Not so great Friday


Second day at Quest, I got up and had breakfast and started waiting for good conditions again. Tom was going to be mentoring sport pilots at the Green Swamp Klassic, and to get some practice in, he was willing to shepherd me along if I wanted to head off somewhere. We both thought that the sky looked pretty promising, so we got in line fairly early. Tom towed up first and found a good climb, I was close behind him and got dropped off in something that seemed to be going up, but I had trouble getting a good grip on it.

I lost the push-to-talk button for my radio last fall, and haven’t yet gotten it back from the person who found it, so it was a little inconvenient for me to transmit, but I let Tom know where I was. He misunderstood me, though: I said I was over the RaceTrac (a gas station and convenience store in Groveland), but he was looking around for a literal race track. He did spot my wing as I got closer to his altitude, and headed my way to help me out. But it was right around that time that the climb I was in sputtered out, and I had a decision to make. I could see a cloud that was downwind, but it looked a little questionable. My other option was to head back to Quest, where I might or might not find lift, but if I didn’t, at least I could tow up again. So as Tom headed my way, he saw me turn around and head back the other way.

Around this time, we both started to wonder why nobody else was coming up to join us. We had seen some gliders get in line, but they didn’t take tows, and eventually all went back to the staging area. It wasn’t booming but it seemed good enough for people to want to fly. I figured they were being really picky and were waiting for the day to get even better. Meanwhile, I was sort of struggling a little north of the airfield. There was another glider with me, and we were working something that was keeping us off the ground, but not getting us any closer to the sky. I really felt like I ought to be able to climb out, but I just couldn’t find the core. Tom watched me for a while and said he was impressed by my tenacity, but eventually I sank too low and had to head back, while he flew off to the northwest.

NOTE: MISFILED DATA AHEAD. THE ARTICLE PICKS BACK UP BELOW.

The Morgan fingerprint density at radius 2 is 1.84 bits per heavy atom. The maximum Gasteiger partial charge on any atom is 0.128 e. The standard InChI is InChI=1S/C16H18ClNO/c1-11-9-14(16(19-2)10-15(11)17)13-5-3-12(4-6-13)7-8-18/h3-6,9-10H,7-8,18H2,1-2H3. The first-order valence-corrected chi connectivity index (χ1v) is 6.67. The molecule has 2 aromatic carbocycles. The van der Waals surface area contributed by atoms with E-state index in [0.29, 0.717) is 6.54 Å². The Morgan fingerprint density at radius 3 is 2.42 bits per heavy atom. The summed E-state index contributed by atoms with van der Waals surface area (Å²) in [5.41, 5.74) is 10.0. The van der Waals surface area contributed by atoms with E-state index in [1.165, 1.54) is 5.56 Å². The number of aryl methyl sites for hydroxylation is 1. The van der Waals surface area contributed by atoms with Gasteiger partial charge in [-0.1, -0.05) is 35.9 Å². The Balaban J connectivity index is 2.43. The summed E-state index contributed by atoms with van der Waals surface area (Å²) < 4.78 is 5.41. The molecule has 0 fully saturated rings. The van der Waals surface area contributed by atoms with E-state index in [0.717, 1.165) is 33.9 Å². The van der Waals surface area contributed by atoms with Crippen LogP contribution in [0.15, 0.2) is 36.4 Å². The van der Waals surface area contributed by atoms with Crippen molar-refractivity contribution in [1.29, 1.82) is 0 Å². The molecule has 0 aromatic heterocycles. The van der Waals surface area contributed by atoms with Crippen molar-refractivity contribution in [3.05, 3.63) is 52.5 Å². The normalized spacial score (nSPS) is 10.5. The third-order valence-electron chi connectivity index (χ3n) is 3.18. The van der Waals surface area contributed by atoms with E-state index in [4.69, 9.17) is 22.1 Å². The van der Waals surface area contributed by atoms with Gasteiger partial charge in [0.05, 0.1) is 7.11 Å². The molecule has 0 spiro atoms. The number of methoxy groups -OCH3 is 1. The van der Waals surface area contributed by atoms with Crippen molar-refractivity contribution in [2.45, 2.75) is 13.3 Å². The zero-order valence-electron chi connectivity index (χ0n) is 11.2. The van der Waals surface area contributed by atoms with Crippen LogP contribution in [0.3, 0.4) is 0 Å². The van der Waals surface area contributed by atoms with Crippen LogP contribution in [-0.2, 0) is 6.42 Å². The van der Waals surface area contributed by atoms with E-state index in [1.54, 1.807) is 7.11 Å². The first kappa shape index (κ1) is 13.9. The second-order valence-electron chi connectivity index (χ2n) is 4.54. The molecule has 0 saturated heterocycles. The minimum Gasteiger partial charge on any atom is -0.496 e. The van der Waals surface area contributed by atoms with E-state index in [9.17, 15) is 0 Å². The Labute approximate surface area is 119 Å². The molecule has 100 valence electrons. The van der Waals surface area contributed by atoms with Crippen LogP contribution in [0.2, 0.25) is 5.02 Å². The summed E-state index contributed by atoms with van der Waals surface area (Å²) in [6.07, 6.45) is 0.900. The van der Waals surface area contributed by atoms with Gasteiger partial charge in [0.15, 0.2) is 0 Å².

My landing went fine, I carried my glider back to the tiedowns, and then I found out why nobody had been towing. Shortly after I went up, one of the tugs had had engine trouble at low altitude. The tug pilot quickly waved for the HG to release, and started a turn back to land. As soon as the pilot being towed realized what was going on, he did pin off, and landed safely. The tug, however, came in without power, and had a rougher time of it, getting rather bent up. The tug pilot was taken to the hospital to be checked out — bruised, but not seriously injured. After that, everybody decided to take a break for a while and take a number of deep breaths.

I was kind of thinking that would put the kibosh on flying for the rest of the day. For several hours it did, but later on we were willing to go up again for late-day flights. I got a tow from Russell, who I had not towed behind before.

The tow was okay up to about 1100 feet, at which point I got far enough off line that I wasn’t interested in trying to correct, and just released. There was some hope of finding enough lift at that point, buuuuut… not enough hope, and I was soon on the ground, with a landing that was pretty far down the field, and not all that elegant (I stayed on my feet, but I think I may have dragged a wingtip).

Flights: 2, airtime: 0:39, 0:07

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About cleversky

Hang glider pilot in New England since 2004. Also an avid orienteer, and an embedded systems firmware engineer. And some other outdoor stuff.
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